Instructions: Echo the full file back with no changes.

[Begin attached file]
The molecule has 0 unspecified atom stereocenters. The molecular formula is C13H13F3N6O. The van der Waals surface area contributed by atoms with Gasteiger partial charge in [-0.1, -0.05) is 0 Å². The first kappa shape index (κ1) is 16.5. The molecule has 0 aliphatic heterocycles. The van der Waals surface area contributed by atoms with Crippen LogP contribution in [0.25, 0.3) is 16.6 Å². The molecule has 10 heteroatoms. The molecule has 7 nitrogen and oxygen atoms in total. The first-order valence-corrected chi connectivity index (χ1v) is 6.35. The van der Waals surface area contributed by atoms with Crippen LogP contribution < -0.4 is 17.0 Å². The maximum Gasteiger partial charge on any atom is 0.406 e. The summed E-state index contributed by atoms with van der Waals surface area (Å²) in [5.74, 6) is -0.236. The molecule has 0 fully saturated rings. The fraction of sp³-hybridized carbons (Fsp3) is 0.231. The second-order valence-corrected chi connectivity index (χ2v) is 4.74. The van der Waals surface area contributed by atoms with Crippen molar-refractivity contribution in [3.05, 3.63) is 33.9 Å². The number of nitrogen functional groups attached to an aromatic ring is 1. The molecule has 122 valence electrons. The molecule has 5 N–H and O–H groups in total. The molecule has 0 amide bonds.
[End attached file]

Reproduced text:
The molecule has 0 unspecified atom stereocenters. The molecular formula is C13H13F3N6O. The van der Waals surface area contributed by atoms with Gasteiger partial charge in [-0.1, -0.05) is 0 Å². The first kappa shape index (κ1) is 16.5. The molecule has 0 aliphatic heterocycles. The van der Waals surface area contributed by atoms with Crippen LogP contribution in [0.25, 0.3) is 16.6 Å². The molecule has 10 heteroatoms. The molecule has 7 nitrogen and oxygen atoms in total. The first-order valence-corrected chi connectivity index (χ1v) is 6.35. The van der Waals surface area contributed by atoms with Crippen LogP contribution < -0.4 is 17.0 Å². The maximum Gasteiger partial charge on any atom is 0.406 e. The summed E-state index contributed by atoms with van der Waals surface area (Å²) in [5.74, 6) is -0.236. The molecule has 0 fully saturated rings. The fraction of sp³-hybridized carbons (Fsp3) is 0.231. The second-order valence-corrected chi connectivity index (χ2v) is 4.74. The van der Waals surface area contributed by atoms with Crippen molar-refractivity contribution in [3.05, 3.63) is 33.9 Å². The number of nitrogen functional groups attached to an aromatic ring is 1. The molecule has 122 valence electrons. The molecule has 5 N–H and O–H groups in total. The molecule has 0 amide bonds.